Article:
There’s an old joke that says there are only two branches of the military: the Army and the Navy. The Air Force is a corporation and the Marine Corps is a cult. This joke characteristically overlooks the Coast Guard and predates the Space Force. The Marine Corps is similar to other branches in some ways, but quite unique in many other ways. Some of their language is shared with the Army, some of Naval descent, and some unique USMC slang. There are myths Marines believe about themselves, contrasted with very real Marine attributes, the first of which is the belief that the title Marine must be earned. After earning the title Marine there are other goals and milestones for which to strive within an enlistment in the Corps.
Listed below are 5 milestones in a Marine’s first enlistment.
The Fleet Marine Force (FMF), often referred to simply as “the fleet” encompasses the active component and operational units within the Marines Corps. It does not include assignment to bases, stations, schoolhouses or special duty. Every new Marine desires assignment to the FMF. It takes months to get through the pipeline of Recruit Training (boot camp), followed by MCT (Marine Combat Training) and finally your MOS school. Once a Marine hits the fleet they are no longer in a student status. Some feel this is the first time they are treated as adults. They are able to have a POV (Personally Owned Vehicle), have weekends off and the ability to take leave. More importantly, the Marine in the fleet is doing the job for which they’ve been trained. They gain occupational experience and develop proficiency in preparation for the call. All jobs in the Marine Corps in some way contribute to supporting Marines who will engage in combat when the call comes. Marines in the fleet can more readily recognize their contributions to the overall mission which brings tremendous satisfaction. Once the call comes, it is the Marines in the fleet who deploy.
If you ask a Marine what is the one ribbon which they reasonably desire it would be the Sea Service Deployment Ribbon. A typical deployment in the Marine Corp is six months, though the Sea Service Deployment Ribbon may be awarded after being deployed for 90 days. Deployments range from traditional rotations such as serving aboard ship as part of a Marine Expeditionary Unit (MEU), or in Okinawa, Japan, as part of the Unit Deployment Program (UDP), to a number of overseas locations in the current operating environment. Regardless of the location, a deployment provides a Marine the opportunity to serve overseas, to travel and to perform their job in an expeditionary environment. Marines join for many reasons, but a common one is travel and adventure. When a Marine returns to their home station and dons their service uniform, they now sport the Sea Service Deployment Ribbon communicating to the world that they have “been there and done that.”
A blood stripe
Non-Commissioned Officers (NCOs) in the Marine Corps are the ranks of Corporal and Sergeant. These small unit leaders are given a tremendous amount of authority. They are closest to the troops and the first line of leadership. The Marine Corps places great value on history, tradition and symbolism. Once a Marine becomes an NCO they are authorized to wear a red stripe (known as a blood stripe) along the seam of their dress blue trousers. The blood stripe signifies blood that was shed by Marine officers and NCOs in the Battle of Chapultepec in 1847. The blood stripe is worn by NCOs, Staff NCOs and officers. When you see a Marine in a dress uniform, those with red stripes on their legs are the leaders.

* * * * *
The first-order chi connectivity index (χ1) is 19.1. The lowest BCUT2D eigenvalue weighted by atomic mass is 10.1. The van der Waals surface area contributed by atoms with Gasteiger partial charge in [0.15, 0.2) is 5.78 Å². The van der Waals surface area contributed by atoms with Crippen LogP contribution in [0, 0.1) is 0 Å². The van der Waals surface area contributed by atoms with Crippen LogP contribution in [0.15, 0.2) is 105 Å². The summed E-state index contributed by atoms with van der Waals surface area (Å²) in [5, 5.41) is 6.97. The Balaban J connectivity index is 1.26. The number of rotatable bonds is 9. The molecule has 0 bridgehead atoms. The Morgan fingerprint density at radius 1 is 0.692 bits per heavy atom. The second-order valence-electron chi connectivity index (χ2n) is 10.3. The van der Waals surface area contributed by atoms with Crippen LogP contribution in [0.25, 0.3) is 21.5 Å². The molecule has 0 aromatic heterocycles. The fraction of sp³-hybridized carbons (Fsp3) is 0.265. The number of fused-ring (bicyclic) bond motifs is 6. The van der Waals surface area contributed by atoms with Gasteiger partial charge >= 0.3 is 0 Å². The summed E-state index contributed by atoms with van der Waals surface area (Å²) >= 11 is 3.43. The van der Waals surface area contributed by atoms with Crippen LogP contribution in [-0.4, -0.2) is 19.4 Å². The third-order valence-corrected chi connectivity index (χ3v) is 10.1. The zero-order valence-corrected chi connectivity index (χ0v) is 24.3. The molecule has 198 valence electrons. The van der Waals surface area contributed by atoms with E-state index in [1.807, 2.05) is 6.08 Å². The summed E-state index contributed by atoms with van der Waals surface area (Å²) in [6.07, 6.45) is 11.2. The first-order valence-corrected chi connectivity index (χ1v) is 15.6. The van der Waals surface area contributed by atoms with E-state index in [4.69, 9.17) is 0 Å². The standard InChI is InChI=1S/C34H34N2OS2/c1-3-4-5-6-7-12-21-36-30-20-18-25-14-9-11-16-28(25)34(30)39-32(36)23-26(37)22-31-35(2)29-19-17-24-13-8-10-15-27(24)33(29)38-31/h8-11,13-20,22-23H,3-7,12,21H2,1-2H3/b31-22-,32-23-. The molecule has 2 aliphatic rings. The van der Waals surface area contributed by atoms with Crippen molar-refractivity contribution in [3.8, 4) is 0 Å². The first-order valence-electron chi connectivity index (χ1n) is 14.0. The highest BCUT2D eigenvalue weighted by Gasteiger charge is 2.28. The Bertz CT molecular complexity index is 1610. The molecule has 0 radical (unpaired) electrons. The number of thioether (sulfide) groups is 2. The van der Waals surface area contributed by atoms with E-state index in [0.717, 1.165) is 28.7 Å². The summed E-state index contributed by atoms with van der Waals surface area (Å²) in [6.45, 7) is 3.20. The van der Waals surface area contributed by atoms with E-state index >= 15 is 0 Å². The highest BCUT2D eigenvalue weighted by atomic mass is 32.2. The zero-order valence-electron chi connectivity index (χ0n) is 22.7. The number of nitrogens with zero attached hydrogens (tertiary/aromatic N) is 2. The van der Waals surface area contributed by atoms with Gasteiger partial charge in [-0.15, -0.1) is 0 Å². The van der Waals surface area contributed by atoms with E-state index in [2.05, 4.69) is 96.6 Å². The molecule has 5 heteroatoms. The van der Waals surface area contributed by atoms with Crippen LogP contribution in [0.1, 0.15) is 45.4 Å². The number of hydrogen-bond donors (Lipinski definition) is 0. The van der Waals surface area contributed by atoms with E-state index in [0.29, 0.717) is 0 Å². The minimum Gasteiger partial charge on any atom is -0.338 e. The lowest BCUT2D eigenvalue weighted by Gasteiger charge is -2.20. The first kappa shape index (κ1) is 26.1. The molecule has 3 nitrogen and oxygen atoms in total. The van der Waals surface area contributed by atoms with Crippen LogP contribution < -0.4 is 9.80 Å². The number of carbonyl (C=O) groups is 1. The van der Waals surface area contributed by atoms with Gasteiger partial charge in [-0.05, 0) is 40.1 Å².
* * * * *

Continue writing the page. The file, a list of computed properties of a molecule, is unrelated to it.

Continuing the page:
A Good Conduct Medal
In the Marine Corps, the Good Conduct Medal is awarded for members of the Marine Corps who have three consecutive years of honorable and faithful service. Marines who receive an NJP (Non-Judicial Punishment) or Court Martial are not eligible for a Good Conduct Medal. A Marine on their first enlistment doesn’t desire a Good Conduct Medal just because it denotes their honorable and faithful service. There’s actually a certain segment amongst ranks who take pride in receiving an NJP for minor offenses on liberty such as drinking or fighting. The real reason Marines desire a Good Conduct Medal is because it signifies they’ve been in for three years. Achieving this milestone is validation of being a bit salty. It can also serve as an indicator of “the last hundred yards” of a four year enlistment, and proof that you are no longer a boot.
A hash mark
It takes years of service for a Marine to begin to earn and attain the accouterments on their uniform that tell their story. The blood stripe and chevrons show their rank. The Sea Service Deployment Ribbon shows they’ve been overseas, and the Good Conduct Medal reflects three years of service where they did not get in trouble (or at least did not get caught!) The one uniform item that sets a Marine apart from the masses is a hash mark. A hash mark denotes a four year length of service by an enlisted Marine. It is worn on the lower portion of the sleeve of a dress or service uniform. The great majority of Marines serve a four year enlistment and never meet the criteria of rating a hash mark, or do so coinciding with their exit from active service. When you see a Marine with a hash mark you can deduce they’ve either re-enlisted or are on a five-six year contract. Either way you’ve got a young leader who’s grown a bit salty.
Marines come in many varieties, from combat arms to POGs. The things they hold in common are the title U.S. Marine, the willingness to go in harm’s way, and desire to achieve the 5 milestones listed above on their first enlistment.